MEDICAL TREATMENT: R (Burke) v General Medical Council (Official Solicitor and Others Intervening) [2005] EWCA Civ 1003

28 JUL 2005

(Court of Appeal; Lord Phillips of Worth Matravers MR, Waller and Wall LJJ; 28 July 2005) [2005] 2 FLR 1205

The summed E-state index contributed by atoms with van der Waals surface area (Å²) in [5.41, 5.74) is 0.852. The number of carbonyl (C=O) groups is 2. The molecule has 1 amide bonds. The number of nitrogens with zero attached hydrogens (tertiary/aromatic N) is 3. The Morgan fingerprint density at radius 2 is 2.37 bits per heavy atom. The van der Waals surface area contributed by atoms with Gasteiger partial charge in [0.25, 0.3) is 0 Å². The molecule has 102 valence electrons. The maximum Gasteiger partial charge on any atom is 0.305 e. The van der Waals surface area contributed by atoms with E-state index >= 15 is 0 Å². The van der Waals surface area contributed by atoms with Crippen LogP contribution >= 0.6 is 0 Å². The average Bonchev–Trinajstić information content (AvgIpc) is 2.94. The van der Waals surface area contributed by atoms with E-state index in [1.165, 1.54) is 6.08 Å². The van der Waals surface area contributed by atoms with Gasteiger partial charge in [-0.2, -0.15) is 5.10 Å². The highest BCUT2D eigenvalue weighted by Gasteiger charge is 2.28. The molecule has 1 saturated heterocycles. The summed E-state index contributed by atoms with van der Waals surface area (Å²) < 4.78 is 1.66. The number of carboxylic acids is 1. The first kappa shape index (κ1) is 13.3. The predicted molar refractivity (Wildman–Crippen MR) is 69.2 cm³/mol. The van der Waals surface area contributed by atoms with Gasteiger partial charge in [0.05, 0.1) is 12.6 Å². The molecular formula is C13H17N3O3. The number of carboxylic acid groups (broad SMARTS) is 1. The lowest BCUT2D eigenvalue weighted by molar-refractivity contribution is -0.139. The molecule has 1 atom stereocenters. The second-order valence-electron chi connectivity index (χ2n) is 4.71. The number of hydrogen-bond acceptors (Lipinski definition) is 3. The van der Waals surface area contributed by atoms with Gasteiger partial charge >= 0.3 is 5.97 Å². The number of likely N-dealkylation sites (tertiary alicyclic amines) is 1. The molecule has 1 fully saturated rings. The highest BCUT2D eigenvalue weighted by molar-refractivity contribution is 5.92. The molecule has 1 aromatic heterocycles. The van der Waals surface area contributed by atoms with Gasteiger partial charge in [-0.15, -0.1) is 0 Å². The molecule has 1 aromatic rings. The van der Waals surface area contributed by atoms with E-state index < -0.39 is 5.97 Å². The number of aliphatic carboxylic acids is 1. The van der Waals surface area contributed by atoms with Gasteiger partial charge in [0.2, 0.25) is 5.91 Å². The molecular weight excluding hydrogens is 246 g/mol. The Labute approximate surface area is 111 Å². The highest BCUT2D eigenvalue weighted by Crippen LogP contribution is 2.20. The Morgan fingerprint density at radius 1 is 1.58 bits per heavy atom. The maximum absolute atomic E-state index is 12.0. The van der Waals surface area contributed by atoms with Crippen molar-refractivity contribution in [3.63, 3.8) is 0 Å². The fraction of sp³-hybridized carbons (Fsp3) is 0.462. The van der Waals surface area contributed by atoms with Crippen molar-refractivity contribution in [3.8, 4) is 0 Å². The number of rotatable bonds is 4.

In judicial review proceedings the Court of Appeal set aside the declarations made by Munby J and held that the law as it currently stood addressed the fears of Mr Burke. He was a competent patient who made it plain that he wished to be kept alive and a doctor who deliberately interrupted such treatment with the intention of terminating such a patient's life would leave the doctor with no answer to a charge of murder. Thus, the doctor caring for Mr Burke would be obliged, so long as the treatment was prolonging life, to provide artificial nutrition and hydration in accordance with his expressed wish. The phrase best interests should be confined to an objective test, which is more helpful when considering the duty owed to an incompetent patient and easiest to apply when the relevant interests were medical. Equating best interests with the expressed wishes of a competent patient was unhelpful. The General Medical Councils guidance on the circumstances in which life-prolonging treatment in the form of artificial nutrition and hydration could be withdrawn from a patient was lawful and did not violate the European Convention for the Protection of Human Rights and Fundamental Freedoms, 1950.

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